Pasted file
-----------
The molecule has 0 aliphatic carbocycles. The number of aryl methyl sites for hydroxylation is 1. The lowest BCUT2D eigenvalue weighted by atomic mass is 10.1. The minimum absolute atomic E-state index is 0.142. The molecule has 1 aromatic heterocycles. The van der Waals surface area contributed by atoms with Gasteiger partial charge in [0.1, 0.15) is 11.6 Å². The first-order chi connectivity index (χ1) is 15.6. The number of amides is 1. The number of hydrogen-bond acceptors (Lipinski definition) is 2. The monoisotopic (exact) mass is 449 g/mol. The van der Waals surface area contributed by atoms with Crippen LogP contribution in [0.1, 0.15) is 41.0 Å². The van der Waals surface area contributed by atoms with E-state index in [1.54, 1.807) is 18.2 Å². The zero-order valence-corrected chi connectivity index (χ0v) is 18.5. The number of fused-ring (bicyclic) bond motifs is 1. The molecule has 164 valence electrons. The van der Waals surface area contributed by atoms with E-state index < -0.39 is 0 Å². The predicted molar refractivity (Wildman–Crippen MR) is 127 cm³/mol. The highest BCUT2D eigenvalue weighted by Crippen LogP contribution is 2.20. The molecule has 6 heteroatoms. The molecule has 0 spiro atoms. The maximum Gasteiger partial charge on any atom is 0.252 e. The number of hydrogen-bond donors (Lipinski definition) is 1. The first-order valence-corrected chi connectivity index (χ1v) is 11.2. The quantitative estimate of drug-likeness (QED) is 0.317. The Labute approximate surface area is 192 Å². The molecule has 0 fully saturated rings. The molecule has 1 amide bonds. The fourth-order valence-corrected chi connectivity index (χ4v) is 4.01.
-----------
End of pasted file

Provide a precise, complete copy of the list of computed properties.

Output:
The molecule has 0 aliphatic carbocycles. The number of aryl methyl sites for hydroxylation is 1. The lowest BCUT2D eigenvalue weighted by atomic mass is 10.1. The minimum absolute atomic E-state index is 0.142. The molecule has 1 aromatic heterocycles. The van der Waals surface area contributed by atoms with Gasteiger partial charge in [0.1, 0.15) is 11.6 Å². The first-order chi connectivity index (χ1) is 15.6. The number of amides is 1. The number of hydrogen-bond acceptors (Lipinski definition) is 2. The monoisotopic (exact) mass is 449 g/mol. The van der Waals surface area contributed by atoms with Crippen LogP contribution in [0.1, 0.15) is 41.0 Å². The van der Waals surface area contributed by atoms with E-state index in [1.54, 1.807) is 18.2 Å². The zero-order valence-corrected chi connectivity index (χ0v) is 18.5. The number of fused-ring (bicyclic) bond motifs is 1. The molecule has 164 valence electrons. The van der Waals surface area contributed by atoms with E-state index < -0.39 is 0 Å². The predicted molar refractivity (Wildman–Crippen MR) is 127 cm³/mol. The highest BCUT2D eigenvalue weighted by Crippen LogP contribution is 2.20. The molecule has 6 heteroatoms. The molecule has 0 spiro atoms. The maximum Gasteiger partial charge on any atom is 0.252 e. The number of hydrogen-bond donors (Lipinski definition) is 1. The first-order valence-corrected chi connectivity index (χ1v) is 11.2. The quantitative estimate of drug-likeness (QED) is 0.317. The Labute approximate surface area is 192 Å². The molecule has 0 fully saturated rings. The molecule has 1 amide bonds. The fourth-order valence-corrected chi connectivity index (χ4v) is 4.01.